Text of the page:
LTSP How To
Upstream documentation with official, detailed information about installing LTSP is at http://sourceforge.net/apps/mediawiki/ltsp/index.php?title=Ltsp_LtspDocumentationUpstream.
Installing LTSP on Lenny
If you want a complete LTSP server with all the bells and whistles:
apt-get install ltsp-server-standalone
If you want more fine-grained control, splitting some services off to separate servers, you can install ltsp-server instead, and manually install each of the other services.
(you can also get backported packages for lenny: LTSP/Howto/Lenny-With-Backports)
Build the LTSP client environment:
ltsp-build-client uses the Internet to fetch packages. In case you have a slow Internet connection or want to use Local DVDs of Debian. please use the following command:
ltsp-build-client --mirror file://mnt/Debian_Lenny_Bluray_Image.img --security-mirror none --accept-unsigned-packages
Since the ltsp-build-client uses more than one Debian DVD you would need to build a ?BluRay Image using the jigdo template of ?BluRay Disc. This Image location can be passed as the argument. The security-mirror-none option prevents updates from being downloaded. The accept-unsigned-packages allows the building to go on even using unsigned packages.
If you're installing a different Debian distribution than what's on the server, you will need to specify the --dist xxx commandline option. where xxx is your Debian distribution (e.g. lenny, squeeze). See /usr/share/debootstrap/scripts/ and the Debootstrap page.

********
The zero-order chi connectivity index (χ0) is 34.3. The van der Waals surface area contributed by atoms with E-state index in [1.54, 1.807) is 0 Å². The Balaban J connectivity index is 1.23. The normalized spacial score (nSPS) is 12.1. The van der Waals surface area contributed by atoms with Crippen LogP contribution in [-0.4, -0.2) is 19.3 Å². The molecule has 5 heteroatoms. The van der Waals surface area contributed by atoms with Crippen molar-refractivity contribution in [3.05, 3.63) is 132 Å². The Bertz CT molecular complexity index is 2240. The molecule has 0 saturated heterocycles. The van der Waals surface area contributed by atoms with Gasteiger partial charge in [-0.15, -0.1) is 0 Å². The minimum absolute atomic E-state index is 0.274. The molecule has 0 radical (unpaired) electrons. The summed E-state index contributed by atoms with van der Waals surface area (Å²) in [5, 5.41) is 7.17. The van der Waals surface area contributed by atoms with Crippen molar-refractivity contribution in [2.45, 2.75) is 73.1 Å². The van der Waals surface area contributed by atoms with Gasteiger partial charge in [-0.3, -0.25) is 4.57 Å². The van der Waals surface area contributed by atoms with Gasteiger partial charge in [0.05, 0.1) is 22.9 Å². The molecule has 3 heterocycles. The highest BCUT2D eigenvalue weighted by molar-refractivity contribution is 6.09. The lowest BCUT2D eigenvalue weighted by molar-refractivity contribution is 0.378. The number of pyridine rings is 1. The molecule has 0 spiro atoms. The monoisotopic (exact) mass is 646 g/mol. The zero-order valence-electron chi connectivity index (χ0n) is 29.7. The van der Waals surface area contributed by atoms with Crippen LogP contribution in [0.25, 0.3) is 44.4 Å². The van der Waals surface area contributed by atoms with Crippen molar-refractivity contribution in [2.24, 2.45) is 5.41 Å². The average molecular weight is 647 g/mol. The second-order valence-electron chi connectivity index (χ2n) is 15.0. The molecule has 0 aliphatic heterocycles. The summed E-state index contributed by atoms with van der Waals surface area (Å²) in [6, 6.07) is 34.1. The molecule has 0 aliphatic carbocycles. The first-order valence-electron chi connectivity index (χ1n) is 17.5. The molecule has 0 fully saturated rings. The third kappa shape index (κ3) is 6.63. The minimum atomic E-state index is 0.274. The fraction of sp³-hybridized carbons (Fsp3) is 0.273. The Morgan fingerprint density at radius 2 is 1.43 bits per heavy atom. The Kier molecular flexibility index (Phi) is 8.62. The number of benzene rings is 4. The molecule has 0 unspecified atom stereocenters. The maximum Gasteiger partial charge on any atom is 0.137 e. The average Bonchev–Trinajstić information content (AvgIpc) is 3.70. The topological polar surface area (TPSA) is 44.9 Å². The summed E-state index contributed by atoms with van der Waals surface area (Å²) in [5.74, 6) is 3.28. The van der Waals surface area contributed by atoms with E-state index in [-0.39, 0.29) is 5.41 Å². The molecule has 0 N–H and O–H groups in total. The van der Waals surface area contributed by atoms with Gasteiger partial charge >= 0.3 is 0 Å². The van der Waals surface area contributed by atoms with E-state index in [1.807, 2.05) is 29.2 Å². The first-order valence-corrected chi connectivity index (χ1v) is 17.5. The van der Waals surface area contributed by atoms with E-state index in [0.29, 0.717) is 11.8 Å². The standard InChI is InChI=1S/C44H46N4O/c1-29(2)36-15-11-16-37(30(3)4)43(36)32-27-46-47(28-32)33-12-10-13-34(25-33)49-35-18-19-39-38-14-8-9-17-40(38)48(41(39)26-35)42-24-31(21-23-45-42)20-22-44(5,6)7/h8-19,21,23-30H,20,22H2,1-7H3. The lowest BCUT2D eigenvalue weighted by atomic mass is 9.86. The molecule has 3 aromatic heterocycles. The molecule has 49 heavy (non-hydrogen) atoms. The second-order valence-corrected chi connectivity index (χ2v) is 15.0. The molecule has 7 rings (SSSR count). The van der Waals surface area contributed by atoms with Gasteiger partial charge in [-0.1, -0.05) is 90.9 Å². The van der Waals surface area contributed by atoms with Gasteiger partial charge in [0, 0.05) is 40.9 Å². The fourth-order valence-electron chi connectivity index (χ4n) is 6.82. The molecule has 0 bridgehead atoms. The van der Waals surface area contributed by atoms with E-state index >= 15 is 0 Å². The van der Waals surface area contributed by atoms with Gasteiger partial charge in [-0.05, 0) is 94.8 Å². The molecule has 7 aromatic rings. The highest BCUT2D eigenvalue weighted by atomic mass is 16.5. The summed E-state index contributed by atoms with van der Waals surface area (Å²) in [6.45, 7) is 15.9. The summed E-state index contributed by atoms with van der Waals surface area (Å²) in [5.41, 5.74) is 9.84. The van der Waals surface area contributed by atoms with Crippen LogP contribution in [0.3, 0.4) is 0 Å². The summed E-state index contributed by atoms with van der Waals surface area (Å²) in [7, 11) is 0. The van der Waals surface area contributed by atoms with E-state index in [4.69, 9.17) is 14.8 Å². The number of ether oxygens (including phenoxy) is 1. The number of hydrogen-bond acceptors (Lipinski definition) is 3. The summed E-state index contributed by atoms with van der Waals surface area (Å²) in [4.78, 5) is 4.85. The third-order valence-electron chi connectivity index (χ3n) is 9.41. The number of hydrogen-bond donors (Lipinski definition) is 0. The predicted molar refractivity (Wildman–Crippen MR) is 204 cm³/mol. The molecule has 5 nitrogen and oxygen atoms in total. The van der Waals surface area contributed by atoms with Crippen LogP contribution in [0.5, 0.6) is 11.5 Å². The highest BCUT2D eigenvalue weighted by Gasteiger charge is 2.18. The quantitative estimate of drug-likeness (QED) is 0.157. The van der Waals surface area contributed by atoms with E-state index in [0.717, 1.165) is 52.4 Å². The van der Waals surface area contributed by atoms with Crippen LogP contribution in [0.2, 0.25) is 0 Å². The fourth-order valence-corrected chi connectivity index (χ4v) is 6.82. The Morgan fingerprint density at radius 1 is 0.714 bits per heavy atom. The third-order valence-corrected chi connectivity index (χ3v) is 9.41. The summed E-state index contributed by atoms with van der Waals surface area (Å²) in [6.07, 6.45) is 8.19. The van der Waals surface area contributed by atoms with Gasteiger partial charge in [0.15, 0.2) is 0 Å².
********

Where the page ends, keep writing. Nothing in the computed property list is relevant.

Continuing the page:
ltsp-build-client will download a complete Debian filesystem into /opt/ltsp/i386 (or specify an alternate location with --base) and install the ltsp-client and ldm packages (the LTSP Display Manager). Typically, you will need a desktop environment like Gnome or Xfce, or a window manager such as icewm installed on the server (NOT in the chroot).
If you change the IP data after you have done the initial setup, run ltsp-update-sshkeys on the server. The files the client will boot are installed on the server into /var/lib/tftpboot.
- Configure /etc/dhcp3/dhcpd.conf and /etc/ltsp/dhcpd.conf: Edit /etc/ltsp/dhcpd.conf to adapt to your network. See examples in /usr/share/doc/ltsp-server/examples/dhcpd.conf as a reference.
Include the LTSP dhcpd.conf at the bottom of /etc/dhcp3/dhcpd.conf:
invoke-rc.d dhcp3-server restartAlternately, configure /etc/dnsmasq.conf. See the example in /usr/share/doc/ltsp-server/examples/dhcpd-dnsmasq and adapt to your network.
invoke-rc.d dnsmasq restart
invoke-rc.d nfs-kernel-server restart
Now make sure that portmap is not started on the loopback interface only. Look into /etc/default/portmap and verify that there is no line saying
If there is such a line, comment it out by prepending a # character and restart portmap by:
invoke-rc.d portmap restart
Start tftpd. By default, tftpd-hpa is started from inetd. you may need to restart inetd after installing tftpd-hpa:
invoke-rc.d openbsd-inetd restart
Alternately, edit /etc/default/tftpd-hpa to have tftpd-hpa start on its own:
Then, comment the tftpd entry in /etc/inetd.conf:
#tftp dgram udp wait root /usr/sbin/in.tftpd /usr/sbin/in.tftpd -s /var/lib/tftpboot
invoke-rc.d openbsd-inetd restart
and restart tftpd-hpa:
invoke-rc.d tftpd-hpa restart
- Boot a PXE or Etherboot capable machine and enjoy. Note that some older versions of etherboot do not support ELF images, and may not work without additional configuration.
Customizations in the chroot
Two important configuration files inside the client are /var/lib/tftpboot/ltsp/i386/lts.conf (or /opt/ltsp/i386/etc/lts.conf for NFS) and /opt/ltsp/i386/etc/default/ltsp-client-setup. See the examples in /opt/ltsp/i386/usr/share/doc/ltsp-client*.
See also see the Edubuntu wiki http://doc.ubuntu.com/edubuntu/edubuntu/handbook/C/customizing-thin-client.html (note: Debian LTSP still uses NFS by default).